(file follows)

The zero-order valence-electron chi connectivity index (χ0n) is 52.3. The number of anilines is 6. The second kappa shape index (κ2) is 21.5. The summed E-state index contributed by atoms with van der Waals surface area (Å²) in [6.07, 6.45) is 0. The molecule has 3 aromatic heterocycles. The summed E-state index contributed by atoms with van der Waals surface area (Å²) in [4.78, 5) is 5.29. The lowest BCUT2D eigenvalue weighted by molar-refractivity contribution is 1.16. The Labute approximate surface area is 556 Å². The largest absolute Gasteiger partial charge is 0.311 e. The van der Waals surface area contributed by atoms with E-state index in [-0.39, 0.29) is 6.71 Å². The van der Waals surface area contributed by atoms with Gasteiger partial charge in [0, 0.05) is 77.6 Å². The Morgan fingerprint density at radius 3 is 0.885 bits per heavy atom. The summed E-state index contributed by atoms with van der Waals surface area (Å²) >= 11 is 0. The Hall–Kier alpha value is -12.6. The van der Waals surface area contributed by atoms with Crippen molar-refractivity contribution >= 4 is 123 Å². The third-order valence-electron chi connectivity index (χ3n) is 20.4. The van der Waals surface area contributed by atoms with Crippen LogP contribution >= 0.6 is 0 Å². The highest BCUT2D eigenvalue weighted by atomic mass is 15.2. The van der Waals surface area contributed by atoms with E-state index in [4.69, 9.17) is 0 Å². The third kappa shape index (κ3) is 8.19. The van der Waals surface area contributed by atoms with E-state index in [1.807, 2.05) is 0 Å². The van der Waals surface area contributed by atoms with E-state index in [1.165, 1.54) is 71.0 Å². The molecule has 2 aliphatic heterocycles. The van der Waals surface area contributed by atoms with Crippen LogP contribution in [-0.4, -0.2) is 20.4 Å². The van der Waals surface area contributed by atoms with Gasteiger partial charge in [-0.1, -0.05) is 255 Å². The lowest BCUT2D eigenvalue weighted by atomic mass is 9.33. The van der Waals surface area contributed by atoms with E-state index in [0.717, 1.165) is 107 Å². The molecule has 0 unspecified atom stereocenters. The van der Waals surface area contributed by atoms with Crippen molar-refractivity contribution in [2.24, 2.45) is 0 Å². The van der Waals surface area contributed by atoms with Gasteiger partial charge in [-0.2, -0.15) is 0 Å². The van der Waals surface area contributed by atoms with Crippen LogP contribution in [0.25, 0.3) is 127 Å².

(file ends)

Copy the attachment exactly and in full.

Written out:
The zero-order valence-electron chi connectivity index (χ0n) is 52.3. The number of anilines is 6. The second kappa shape index (κ2) is 21.5. The summed E-state index contributed by atoms with van der Waals surface area (Å²) in [6.07, 6.45) is 0. The molecule has 3 aromatic heterocycles. The summed E-state index contributed by atoms with van der Waals surface area (Å²) in [4.78, 5) is 5.29. The lowest BCUT2D eigenvalue weighted by molar-refractivity contribution is 1.16. The Labute approximate surface area is 556 Å². The largest absolute Gasteiger partial charge is 0.311 e. The van der Waals surface area contributed by atoms with E-state index in [-0.39, 0.29) is 6.71 Å². The van der Waals surface area contributed by atoms with Gasteiger partial charge in [0, 0.05) is 77.6 Å². The Morgan fingerprint density at radius 3 is 0.885 bits per heavy atom. The summed E-state index contributed by atoms with van der Waals surface area (Å²) >= 11 is 0. The Hall–Kier alpha value is -12.6. The van der Waals surface area contributed by atoms with Crippen molar-refractivity contribution >= 4 is 123 Å². The third-order valence-electron chi connectivity index (χ3n) is 20.4. The van der Waals surface area contributed by atoms with Crippen LogP contribution >= 0.6 is 0 Å². The highest BCUT2D eigenvalue weighted by atomic mass is 15.2. The van der Waals surface area contributed by atoms with E-state index in [4.69, 9.17) is 0 Å². The third kappa shape index (κ3) is 8.19. The van der Waals surface area contributed by atoms with E-state index in [1.807, 2.05) is 0 Å². The van der Waals surface area contributed by atoms with E-state index in [1.165, 1.54) is 71.0 Å². The molecule has 2 aliphatic heterocycles. The van der Waals surface area contributed by atoms with Crippen LogP contribution in [-0.4, -0.2) is 20.4 Å². The van der Waals surface area contributed by atoms with Gasteiger partial charge in [-0.1, -0.05) is 255 Å². The lowest BCUT2D eigenvalue weighted by atomic mass is 9.33. The van der Waals surface area contributed by atoms with E-state index in [0.717, 1.165) is 107 Å². The molecule has 0 unspecified atom stereocenters. The van der Waals surface area contributed by atoms with Crippen molar-refractivity contribution in [2.24, 2.45) is 0 Å². The van der Waals surface area contributed by atoms with Gasteiger partial charge in [-0.2, -0.15) is 0 Å². The van der Waals surface area contributed by atoms with Crippen LogP contribution in [0.25, 0.3) is 127 Å².